year = "2010",
month = "1",
day = "1",
doi = "10.1088/2041-8205/714/1/L171",
language = "English",
volume = "714",
journal = "Astrophysical Journal Letters",
issn = "2041-8205",
publisher = "IOP Publishing Ltd.",
number = "1 PART 2",

}

Thilker, DA, Bianchi, L, Schiminovich, D, Gil De Paz, A, Seibert, M, Madore, BF, Wyder, T, Rich, RM, Yi, S, Barlow, T, Conrow, T, Forster, K, Friedman, P, Martin, C, Morrissey, P, Neff, S & Small, T 2010, 'NGC 404: A rejuvenated lenticular galaxy on a merger-induced, blueward excursion into the green valley', Astrophysical Journal Letters, vol. 714, no. 1 PART 2. https://doi.org/10.1088/2041-8205/714/1/L171

NGC 404 : A rejuvenated lenticular galaxy on a merger-induced, blueward excursion into the green valley. / Thilker, David A.; Bianchi, Luciana; Schiminovich, David; Gil De Paz, Armando; Seibert, Mark; Madore, Barry F.; Wyder, Ted; Rich, R. Michael; Yi, Sukyoung; Barlow, Tom; Conrow, Tim; Forster, Karl; Friedman, Peter; Martin, Chris; Morrissey, Patrick; Neff, Susan; Small, Todd.

In: Astrophysical Journal Letters, Vol. 714, No. 1 PART 2, 01.01.2010.

Research output: Contribution to journalArticle

TY - JOUR

T1 - NGC 404

T2 - A rejuvenated lenticular galaxy on a merger-induced, blueward excursion into the green valley

AU - Thilker, David A.

AU - Bianchi, Luciana

AU - Schiminovich, David

AU - Gil De Paz, Armando

AU - Seibert, Mark

AU - Madore, Barry F.

AU - Wyder, Ted

AU - Rich, R. Michael

AU - Yi, Sukyoung

AU - Barlow, Tom

AU - Conrow, Tim

AU - Forster, Karl

AU - Friedman, Peter

AU - Martin, Chris

AU - Morrissey, Patrick

AU - Neff, Susan

AU - Small, Todd

PY - 2010/1/1

Y1 - 2010/1/1

N2 - We have discovered recent star formation in the outermost portion ((1-4) × R 25) of the nearby lenticular (S0) galaxy NGC 404 using Galaxy Evolution Explorer UV imaging. FUV-bright sources are strongly concentrated within the galaxy's H I ring (formed by a merger event according to del Río etal.), even though the average gas density is dynamically subcritical. Archival Hubble Space Telescope imaging reveals resolved upper main-sequence stars and conclusively demonstrates that the UV light originates from recent star formation activity. We present FUV, NUV radial surface brightness profiles, and integrated magnitudes for NGC 404. Within the ring, the average star formation rate (SFR) surface density (ΣSFR) is 2.2 × 10-5 Myr-1kpc-2. Of the total FUV flux, 70% comes from the H I ring which is forming stars at a rate of 2.5 × 10-3 M ⊙yr-1. The gas consumption timescale, assuming a constant SFR and no gas recycling, is several times the age of the universe. In the context of the UV-optical galaxy color-magnitude diagram, the presence of the star-forming H I ring places NGC 404 in the green valley separating the red and blue sequences. The rejuvenated lenticular galaxy has experienced a merger-induced, disk-building excursion away from the red sequence toward bluer colors, where it may evolve quiescently or (if appropriately triggered) experience a burst capable of placing it on the blue/star-forming sequence for up to ∼ 1 Gyr. The green valley galaxy population is heterogeneous, with most systems transitioning from blue to red but others evolving in the opposite sense due to acquisition of fresh gas through various channels.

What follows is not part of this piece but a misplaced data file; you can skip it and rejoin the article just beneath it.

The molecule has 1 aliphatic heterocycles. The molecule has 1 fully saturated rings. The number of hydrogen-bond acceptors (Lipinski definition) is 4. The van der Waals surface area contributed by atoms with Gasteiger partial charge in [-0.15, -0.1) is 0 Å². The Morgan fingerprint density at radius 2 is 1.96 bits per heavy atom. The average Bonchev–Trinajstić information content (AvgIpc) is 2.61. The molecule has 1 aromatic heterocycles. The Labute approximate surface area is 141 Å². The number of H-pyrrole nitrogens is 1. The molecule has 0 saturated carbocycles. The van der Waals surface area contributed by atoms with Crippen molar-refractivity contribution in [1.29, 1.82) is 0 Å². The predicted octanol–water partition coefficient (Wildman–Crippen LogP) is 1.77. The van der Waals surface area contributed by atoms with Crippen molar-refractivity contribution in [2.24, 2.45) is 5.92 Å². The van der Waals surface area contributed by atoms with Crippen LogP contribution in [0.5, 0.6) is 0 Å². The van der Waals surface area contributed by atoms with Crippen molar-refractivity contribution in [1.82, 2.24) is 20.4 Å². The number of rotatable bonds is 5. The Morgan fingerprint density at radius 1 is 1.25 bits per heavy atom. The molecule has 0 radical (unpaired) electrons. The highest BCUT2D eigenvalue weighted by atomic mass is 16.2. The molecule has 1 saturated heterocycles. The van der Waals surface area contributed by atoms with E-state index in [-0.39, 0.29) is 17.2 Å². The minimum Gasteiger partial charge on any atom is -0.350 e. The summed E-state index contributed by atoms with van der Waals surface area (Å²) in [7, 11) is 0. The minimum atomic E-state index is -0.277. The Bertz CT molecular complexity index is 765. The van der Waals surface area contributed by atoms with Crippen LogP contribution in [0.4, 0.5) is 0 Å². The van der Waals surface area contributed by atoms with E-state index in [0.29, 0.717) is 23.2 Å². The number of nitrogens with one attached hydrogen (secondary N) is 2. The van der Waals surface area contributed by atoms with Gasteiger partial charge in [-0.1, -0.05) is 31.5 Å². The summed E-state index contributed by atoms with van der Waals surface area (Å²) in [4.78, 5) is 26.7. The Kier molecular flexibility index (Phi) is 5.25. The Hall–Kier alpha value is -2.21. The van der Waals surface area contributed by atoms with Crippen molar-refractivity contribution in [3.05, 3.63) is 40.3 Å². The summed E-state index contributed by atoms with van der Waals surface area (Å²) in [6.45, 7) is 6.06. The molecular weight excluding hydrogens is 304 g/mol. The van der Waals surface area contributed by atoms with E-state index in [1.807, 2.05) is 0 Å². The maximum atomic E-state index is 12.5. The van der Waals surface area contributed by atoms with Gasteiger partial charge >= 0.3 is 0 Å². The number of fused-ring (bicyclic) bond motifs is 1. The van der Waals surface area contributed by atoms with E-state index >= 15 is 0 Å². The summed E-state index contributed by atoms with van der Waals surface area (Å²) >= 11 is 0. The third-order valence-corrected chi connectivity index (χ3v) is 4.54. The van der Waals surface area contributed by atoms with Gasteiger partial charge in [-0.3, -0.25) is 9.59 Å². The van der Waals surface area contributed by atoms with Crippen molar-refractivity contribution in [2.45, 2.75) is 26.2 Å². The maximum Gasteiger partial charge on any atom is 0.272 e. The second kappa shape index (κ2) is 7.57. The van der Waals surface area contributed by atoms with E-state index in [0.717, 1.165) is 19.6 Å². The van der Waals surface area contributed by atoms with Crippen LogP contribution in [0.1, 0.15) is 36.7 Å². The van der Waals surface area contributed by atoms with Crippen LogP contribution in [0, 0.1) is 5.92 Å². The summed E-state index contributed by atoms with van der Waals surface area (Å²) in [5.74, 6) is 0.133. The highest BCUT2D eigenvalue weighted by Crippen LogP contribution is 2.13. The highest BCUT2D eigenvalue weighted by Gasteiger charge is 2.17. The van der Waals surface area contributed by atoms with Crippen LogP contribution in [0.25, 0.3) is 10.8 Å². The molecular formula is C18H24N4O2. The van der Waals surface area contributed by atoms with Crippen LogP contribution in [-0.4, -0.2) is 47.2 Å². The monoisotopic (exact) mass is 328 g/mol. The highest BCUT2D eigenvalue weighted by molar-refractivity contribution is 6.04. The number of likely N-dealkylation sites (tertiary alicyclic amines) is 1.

AB - We have discovered recent star formation in the outermost portion ((1-4) × R 25) of the nearby lenticular (S0) galaxy NGC 404 using Galaxy Evolution Explorer UV imaging. FUV-bright sources are strongly concentrated within the galaxy's H I ring (formed by a merger event according to del Río etal.), even though the average gas density is dynamically subcritical. Archival Hubble Space Telescope imaging reveals resolved upper main-sequence stars and conclusively demonstrates that the UV light originates from recent star formation activity. We present FUV, NUV radial surface brightness profiles, and integrated magnitudes for NGC 404. Within the ring, the average star formation rate (SFR) surface density (ΣSFR) is 2.2 × 10-5 Myr-1kpc-2. Of the total FUV flux, 70% comes from the H I ring which is forming stars at a rate of 2.5 × 10-3 M ⊙yr-1. The gas consumption timescale, assuming a constant SFR and no gas recycling, is several times the age of the universe. In the context of the UV-optical galaxy color-magnitude diagram, the presence of the star-forming H I ring places NGC 404 in the green valley separating the red and blue sequences. The rejuvenated lenticular galaxy has experienced a merger-induced, disk-building excursion away from the red sequence toward bluer colors, where it may evolve quiescently or (if appropriately triggered) experience a burst capable of placing it on the blue/star-forming sequence for up to ∼ 1 Gyr. The green valley galaxy population is heterogeneous, with most systems transitioning from blue to red but others evolving in the opposite sense due to acquisition of fresh gas through various channels.

UR - http://www.scopus.com/inward/record.url?scp=77950930291&partnerID=8YFLogxK

UR - http://www.scopus.com/inward/citedby.url?scp=77950930291&partnerID=8YFLogxK

U2 - 10.1088/2041-8205/714/1/L171

DO - 10.1088/2041-8205/714/1/L171

M3 - Article

AN - SCOPUS:77950930291

VL - 714

JO - Astrophysical Journal Letters

JF - Astrophysical Journal Letters

SN - 2041-8205

IS - 1 PART 2

ER -